This week’s episode of Holby City saw Xavier identify Gaucher’s Disease in a rather battered martial artist. Here we explain the what, the how, and the why of this diagnosis.
Gaucher’s Disease is the most common of the lysosomal storage diseases. Lysosomes are little sacs of degrading enzymes present in your cells, and, when these do not function correctly, you develop a defect in your metabolism.
One of these lysosomal enzymes is the horribly long-named, glucocerebrosidase. Its job is to break down an essential molecule called glucocerebroside, which is present predominantly in white blood cells.
Gaucher’s is an autosomal recessive genetic disease, which means that each parent passes on one mutated copy of the gene involved – glucocerebrosidase. These altered copies (alleles) of the gene result in faulty versions of this vital enzyme, which then no longer degrades glucocerebroside. The outcome? Glucocerebroside accumulates within the cells. These once normal white blood cells turn into the aptly named ‘Gaucher cells’, which have damning implications for the human body.
Now this glucocerebroside and these Gaucher cells can do several problematic things, but, as we saw in the episode, they can lead to bone wasting and bone fractures! The sequence of events between Gaucher’s and bone problems hasn’t quite been determined, however it may be something to do with those dastardly transformed white blood cells.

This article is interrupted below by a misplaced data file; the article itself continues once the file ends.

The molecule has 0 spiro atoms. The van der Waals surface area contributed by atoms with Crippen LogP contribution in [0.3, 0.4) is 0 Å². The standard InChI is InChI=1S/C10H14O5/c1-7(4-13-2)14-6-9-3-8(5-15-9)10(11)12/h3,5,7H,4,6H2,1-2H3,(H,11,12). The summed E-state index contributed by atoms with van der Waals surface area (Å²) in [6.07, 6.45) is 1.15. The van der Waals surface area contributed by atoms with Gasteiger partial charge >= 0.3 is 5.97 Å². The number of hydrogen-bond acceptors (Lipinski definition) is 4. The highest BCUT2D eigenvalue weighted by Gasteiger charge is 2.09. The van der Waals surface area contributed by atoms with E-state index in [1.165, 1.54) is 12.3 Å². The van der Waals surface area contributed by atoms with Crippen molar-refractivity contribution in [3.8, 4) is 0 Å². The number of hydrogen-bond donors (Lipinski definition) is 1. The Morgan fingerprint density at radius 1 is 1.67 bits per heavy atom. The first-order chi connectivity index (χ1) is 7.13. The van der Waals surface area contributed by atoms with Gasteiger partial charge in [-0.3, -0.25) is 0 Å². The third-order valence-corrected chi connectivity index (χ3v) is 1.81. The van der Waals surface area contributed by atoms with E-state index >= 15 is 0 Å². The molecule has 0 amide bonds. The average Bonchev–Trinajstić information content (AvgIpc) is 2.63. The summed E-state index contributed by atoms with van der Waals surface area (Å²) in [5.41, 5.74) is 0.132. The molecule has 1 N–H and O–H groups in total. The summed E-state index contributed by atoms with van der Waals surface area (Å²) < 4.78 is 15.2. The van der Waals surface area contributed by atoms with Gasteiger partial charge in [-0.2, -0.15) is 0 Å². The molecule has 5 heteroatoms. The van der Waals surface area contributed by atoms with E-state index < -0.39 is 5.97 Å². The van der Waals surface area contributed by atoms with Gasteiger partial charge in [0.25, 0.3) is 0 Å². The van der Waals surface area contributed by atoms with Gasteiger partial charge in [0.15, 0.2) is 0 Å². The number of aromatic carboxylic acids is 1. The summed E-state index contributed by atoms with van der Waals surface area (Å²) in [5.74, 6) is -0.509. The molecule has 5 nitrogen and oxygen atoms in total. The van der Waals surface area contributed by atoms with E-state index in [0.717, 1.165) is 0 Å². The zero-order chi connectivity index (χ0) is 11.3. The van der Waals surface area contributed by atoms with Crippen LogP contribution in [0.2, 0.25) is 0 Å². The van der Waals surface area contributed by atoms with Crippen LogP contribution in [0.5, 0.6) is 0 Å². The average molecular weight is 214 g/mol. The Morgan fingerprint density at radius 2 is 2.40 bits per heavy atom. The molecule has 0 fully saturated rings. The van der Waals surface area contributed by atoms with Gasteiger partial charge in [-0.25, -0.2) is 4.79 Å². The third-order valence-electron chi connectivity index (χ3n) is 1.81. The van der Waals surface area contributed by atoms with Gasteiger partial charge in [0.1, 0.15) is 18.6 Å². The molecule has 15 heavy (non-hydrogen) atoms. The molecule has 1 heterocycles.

Using imaging techniques, scientists have confirmed that Gaucher cells infiltrate deep into the bone marrow, where they displace healthy bone cells. By pushing the contents of bone around, this invasion can lead to blockage of local blood vessels, or even blood clots. These both mean that bone cells are later starved of oxygen, resulting in cellular death and the wasting away of the bone. That cannot be nice for Xavier’s poor patient!
What’s more, the build-up of glucocerebroside seems to activate or ‘supercharge’ the white blood cells, whose normal roles involve fighting off foreign invaders. This leads to the Gaucher cells rolling out all sorts of inflammation-causing molecules.
Why is this a concern? Well, bone tissue is all about balance. In the bone, there is a natural equilibrium between two different cell types: osteoblasts, which produce new bone, and osteoclasts, which eat up all the old bone. These cells work together to ensure that the total bone mass remains mostly stable over time. But, with Gaucher cells pumping torrents upon torrents of inflammatory molecules into the tissue, the osteoclasts are triggered to go into overdrive. They remove more bone and more bone and more bone…
Until, eventually, say it were pulled around in a Judo spar, it would snap in two.